Insights Into Electrochemical And Photoelectrochemical Water-splitting

Open Access
Vargas-barbosa, Nella Marie
Graduate Program:
Doctor of Philosophy
Document Type:
Date of Defense:
April 27, 2015
Committee Members:
  • Thomas E Mallouk, Dissertation Advisor
  • Thomas E Mallouk, Committee Chair
  • Benjamin James Lear, Committee Member
  • Lasse Jensen, Committee Member
  • Darrell Velegol, Committee Member
  • Barbara Jane Garrison, Special Member
  • electrochemistry
  • iridium oxide
  • solar fuels
  • catalysis
  • membrane
  • buffer
  • photo-electrochemistry
  • heterogeneous kintetics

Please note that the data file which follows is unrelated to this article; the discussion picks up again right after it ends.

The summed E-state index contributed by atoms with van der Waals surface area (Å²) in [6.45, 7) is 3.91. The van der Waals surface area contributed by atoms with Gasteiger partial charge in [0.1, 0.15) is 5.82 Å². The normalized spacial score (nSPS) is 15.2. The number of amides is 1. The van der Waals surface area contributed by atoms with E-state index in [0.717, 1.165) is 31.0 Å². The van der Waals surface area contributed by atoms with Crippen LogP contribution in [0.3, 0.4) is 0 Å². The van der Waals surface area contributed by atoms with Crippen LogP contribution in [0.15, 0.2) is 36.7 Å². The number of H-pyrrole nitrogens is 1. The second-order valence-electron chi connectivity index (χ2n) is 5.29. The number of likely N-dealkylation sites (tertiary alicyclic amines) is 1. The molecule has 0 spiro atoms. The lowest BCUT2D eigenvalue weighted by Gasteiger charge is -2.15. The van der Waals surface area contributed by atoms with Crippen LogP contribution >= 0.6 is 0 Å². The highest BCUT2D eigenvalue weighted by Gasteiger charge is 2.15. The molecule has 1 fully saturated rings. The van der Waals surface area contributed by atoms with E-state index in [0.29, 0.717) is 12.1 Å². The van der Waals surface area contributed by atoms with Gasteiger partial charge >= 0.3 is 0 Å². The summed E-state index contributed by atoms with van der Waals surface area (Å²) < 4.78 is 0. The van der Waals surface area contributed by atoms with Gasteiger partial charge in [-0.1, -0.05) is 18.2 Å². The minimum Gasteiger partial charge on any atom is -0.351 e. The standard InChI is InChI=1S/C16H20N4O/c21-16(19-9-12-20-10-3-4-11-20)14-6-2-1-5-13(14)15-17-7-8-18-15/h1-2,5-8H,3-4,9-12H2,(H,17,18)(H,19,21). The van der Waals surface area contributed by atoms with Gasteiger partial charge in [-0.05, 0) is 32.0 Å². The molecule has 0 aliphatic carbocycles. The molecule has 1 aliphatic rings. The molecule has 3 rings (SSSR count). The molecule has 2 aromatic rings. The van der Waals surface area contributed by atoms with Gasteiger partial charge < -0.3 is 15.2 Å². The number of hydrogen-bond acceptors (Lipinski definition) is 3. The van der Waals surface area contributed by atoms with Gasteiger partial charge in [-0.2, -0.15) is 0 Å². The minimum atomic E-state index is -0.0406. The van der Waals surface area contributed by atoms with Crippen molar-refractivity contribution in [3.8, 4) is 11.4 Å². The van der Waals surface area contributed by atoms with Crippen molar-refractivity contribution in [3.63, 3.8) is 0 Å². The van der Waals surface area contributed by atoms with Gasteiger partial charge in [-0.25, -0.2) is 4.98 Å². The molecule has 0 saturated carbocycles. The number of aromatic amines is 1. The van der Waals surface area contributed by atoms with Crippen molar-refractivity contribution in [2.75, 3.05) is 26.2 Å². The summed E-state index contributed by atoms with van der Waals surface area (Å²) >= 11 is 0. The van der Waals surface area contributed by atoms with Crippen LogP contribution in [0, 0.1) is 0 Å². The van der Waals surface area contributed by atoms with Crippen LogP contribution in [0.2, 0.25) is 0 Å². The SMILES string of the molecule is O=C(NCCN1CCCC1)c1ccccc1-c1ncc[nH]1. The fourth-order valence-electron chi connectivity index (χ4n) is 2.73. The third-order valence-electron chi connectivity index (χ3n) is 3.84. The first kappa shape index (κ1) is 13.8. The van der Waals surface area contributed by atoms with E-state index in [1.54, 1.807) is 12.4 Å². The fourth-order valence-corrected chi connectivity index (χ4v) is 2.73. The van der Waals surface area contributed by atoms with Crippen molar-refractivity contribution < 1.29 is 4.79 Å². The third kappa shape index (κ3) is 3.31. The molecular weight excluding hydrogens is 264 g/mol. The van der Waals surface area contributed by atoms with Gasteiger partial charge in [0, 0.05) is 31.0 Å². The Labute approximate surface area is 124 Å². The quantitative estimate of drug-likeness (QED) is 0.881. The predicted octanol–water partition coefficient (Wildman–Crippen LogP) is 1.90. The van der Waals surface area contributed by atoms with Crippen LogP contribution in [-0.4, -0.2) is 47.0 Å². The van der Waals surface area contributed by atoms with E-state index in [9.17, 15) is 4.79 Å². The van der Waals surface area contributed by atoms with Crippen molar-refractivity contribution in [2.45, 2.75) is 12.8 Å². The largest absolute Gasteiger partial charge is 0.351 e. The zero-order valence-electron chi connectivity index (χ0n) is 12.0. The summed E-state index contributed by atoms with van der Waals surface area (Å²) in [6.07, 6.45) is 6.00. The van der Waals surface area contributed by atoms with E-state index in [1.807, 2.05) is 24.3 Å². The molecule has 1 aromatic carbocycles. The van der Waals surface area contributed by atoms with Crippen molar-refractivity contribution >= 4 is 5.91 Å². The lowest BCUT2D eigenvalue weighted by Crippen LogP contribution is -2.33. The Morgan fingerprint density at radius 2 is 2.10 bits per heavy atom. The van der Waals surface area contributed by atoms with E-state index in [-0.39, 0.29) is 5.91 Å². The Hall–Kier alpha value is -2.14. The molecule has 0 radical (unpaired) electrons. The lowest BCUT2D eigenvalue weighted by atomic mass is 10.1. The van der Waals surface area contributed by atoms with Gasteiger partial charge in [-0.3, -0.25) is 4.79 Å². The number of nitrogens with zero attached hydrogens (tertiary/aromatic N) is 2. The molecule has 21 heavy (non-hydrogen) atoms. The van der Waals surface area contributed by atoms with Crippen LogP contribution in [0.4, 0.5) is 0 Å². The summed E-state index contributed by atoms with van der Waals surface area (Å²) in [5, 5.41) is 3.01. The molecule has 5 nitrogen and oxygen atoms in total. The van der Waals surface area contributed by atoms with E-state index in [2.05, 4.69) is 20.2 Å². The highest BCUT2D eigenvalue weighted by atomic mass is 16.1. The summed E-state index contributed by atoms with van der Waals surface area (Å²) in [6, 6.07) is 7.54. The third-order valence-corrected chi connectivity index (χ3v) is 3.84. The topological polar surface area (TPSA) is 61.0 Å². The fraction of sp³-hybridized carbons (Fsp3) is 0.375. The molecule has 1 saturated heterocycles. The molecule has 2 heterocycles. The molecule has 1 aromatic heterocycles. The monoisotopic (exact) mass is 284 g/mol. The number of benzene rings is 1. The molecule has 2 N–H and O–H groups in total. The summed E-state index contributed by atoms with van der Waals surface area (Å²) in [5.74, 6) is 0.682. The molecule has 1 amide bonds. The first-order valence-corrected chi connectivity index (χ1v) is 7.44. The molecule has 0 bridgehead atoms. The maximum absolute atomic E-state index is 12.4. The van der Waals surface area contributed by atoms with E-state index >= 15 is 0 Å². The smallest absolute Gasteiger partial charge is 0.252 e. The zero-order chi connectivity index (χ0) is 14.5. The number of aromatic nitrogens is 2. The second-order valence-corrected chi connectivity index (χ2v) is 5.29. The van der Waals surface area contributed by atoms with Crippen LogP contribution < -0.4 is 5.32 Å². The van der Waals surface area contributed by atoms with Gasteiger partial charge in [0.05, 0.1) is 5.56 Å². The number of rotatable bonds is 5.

The water-splitting reaction has been known for over a century, yet its efficient execution remains to be one of the “holy grails” for current researchers. Here, molecular water is converted to oxygen and hydrogen gas via multiple proton- and electron-transfer steps. Although the product of interest is high-purity hydrogen gas fuel, the thermodynamic and kinetic requirements of the oxygen evolution reaction (OER) are the main limiting factor. The goal of this dissertation was to develop and understand model electro- and photoelectro-catalytic systems that can address the kinetic limitations of the OER, as well as guidelines for the future development of water-splitting devices. Chapter 1 introduces the kinetic theory of heterogeneous electron-transfer reactions and how it is applied to the understanding of the water-splitting reaction. The chemical properties that make iridium oxide an ideal model electrocatalyst for the OER are discussed, as well as an overview of previous work on this material. Furthermore, the fundamentals of photo-electrochemical water-splitting are presented. Here, sunlight is used as the main driving force for producing oxygen and hydrogen. It has been previously demonstrated that the synthesis of IrOx∙nH2O colloids by alkaline hydrolysis of Ir(III) or Ir(IV) salts proceeds through iridium hydroxide intermediates. Chapter 2 is a detailed spectro-electrochemical and DFT study of such intermediates and their effect in photoelectrochemical water-splitting cells. Primarily, we have identified the monomeric nature of this hydroxide intermediates as well as their most likely chemical composition and their relative ratio between Ir(III) and Ir(IV). The results from this study address a very important, current dilemma in IrOx∙nH2O–based photoelectrochemical water-splitting cells: how does the chemistry of the catalyst and its interface with the semiconductor influence the photoresponse of the cell? The careful preparation and characterization of both IrOx∙nH2O catalysts and photoanodes provide reasonable explanations to previously observed discrepancies in photoelectrochemical cells that utilize IrOx∙nH2O colloids as co-catalysts on the photoanode electrode. The recent development of inexpensive electrocatalysts for the OER has suggested that efficient photoelectrochemical cells (PECs) might be constructed from terrestrially abundant materials, such as cobalt, nickel and iron. However, since these catalysts operate in aqueous buffer solutions at neutral to slightly basic pH, it is important to consider whether electrolytic cells can have low series loss under these conditions. Membranes are important components of water-splitting PECs because they prevent crossover of the cathode (e.g. hydrogen gas) products from oxygen produced at the anode. Chapter 3 is a detailed study of the resistive series losses in model electrolytic cells that utilize buffers and commercial monopolar and bipolar ion exchange membranes. Here, we have identified that long-term electrolysis of water (for periods greater than 24 hours) cannot be sustained efficiently in buffered-monopolar membrane systems due to a migration-induced concentration polarization of the electrolytic cells. In the case of buffered–bipolar membrane systems, we have determined that there is a significant trade off between the resistivity of the membrane and the losses due to concentration gradients. However, under reverse bias conditions and in a pH-polarized electrolyte, bipolar membranes minimize the series losses of the membrane resistivity as well as those due to pH gradients. This configuration is particularly promising because it allows the de-coupling of the optimization of anode and cathode materials for overall water-splitting. In Chapter 4 we focus again on the IrOx∙nH2O electrocatalyst and focus on a fundamental and thorough kinetic characterization of the OER on IrOx∙nH2O films. In a solely electrochemical study, we study the effects of temperature, pH and hydrogen/deuterium isotope on the overall OER kinetics. Preliminary results suggest that the rate of the OER in these films does not depend on the proton concentration. Interestingly, however, measurements of the hydrogen/deuterium kinetic isotope effect suggest that the mechanism in the films is rate-dependent, i.e. the kinetically-relevant surface intermediates of the OER change as a function of overpotential on IrOx∙nH2O films. Chapter 5 is a brief compilation of Chapters 1–4 and their implications for future research in water-splitting systems. Finally, Appendix A focuses on introducing the reader to hydrodynamic electrochemical techniques, namely rotating ring-disk electrochemistry (RRDE). Here, the characterization of N(5)-ethylflavinium ion, a fully-organic homogeneous OER catalyst, is presented and the RRDE results confirm its catalytic performance.